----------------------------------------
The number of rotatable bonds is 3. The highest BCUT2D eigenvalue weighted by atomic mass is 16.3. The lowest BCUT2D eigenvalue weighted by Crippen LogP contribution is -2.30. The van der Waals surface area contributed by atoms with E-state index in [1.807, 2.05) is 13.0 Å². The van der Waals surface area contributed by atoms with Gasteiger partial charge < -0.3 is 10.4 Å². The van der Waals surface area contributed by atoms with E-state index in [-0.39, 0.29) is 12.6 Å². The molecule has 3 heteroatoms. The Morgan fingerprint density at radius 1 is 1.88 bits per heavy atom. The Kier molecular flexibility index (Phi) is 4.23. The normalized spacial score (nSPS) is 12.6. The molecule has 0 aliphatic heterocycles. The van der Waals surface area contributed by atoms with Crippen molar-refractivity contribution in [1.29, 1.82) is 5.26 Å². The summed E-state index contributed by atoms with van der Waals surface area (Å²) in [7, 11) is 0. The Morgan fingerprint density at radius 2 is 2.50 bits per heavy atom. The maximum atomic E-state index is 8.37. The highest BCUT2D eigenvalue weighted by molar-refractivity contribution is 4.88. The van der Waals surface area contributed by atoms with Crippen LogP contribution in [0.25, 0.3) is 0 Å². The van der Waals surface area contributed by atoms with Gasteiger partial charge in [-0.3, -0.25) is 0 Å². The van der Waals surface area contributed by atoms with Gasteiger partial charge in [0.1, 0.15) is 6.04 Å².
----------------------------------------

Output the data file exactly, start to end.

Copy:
The number of rotatable bonds is 3. The highest BCUT2D eigenvalue weighted by atomic mass is 16.3. The lowest BCUT2D eigenvalue weighted by Crippen LogP contribution is -2.30. The van der Waals surface area contributed by atoms with E-state index in [1.807, 2.05) is 13.0 Å². The van der Waals surface area contributed by atoms with Gasteiger partial charge < -0.3 is 10.4 Å². The van der Waals surface area contributed by atoms with E-state index in [-0.39, 0.29) is 12.6 Å². The molecule has 3 heteroatoms. The Morgan fingerprint density at radius 1 is 1.88 bits per heavy atom. The Kier molecular flexibility index (Phi) is 4.23. The normalized spacial score (nSPS) is 12.6. The molecule has 0 aliphatic heterocycles. The van der Waals surface area contributed by atoms with Crippen molar-refractivity contribution in [1.29, 1.82) is 5.26 Å². The summed E-state index contributed by atoms with van der Waals surface area (Å²) in [7, 11) is 0. The Morgan fingerprint density at radius 2 is 2.50 bits per heavy atom. The maximum atomic E-state index is 8.37. The highest BCUT2D eigenvalue weighted by molar-refractivity contribution is 4.88. The van der Waals surface area contributed by atoms with Crippen LogP contribution in [0.25, 0.3) is 0 Å². The van der Waals surface area contributed by atoms with Gasteiger partial charge in [-0.3, -0.25) is 0 Å². The van der Waals surface area contributed by atoms with Gasteiger partial charge in [0.1, 0.15) is 6.04 Å².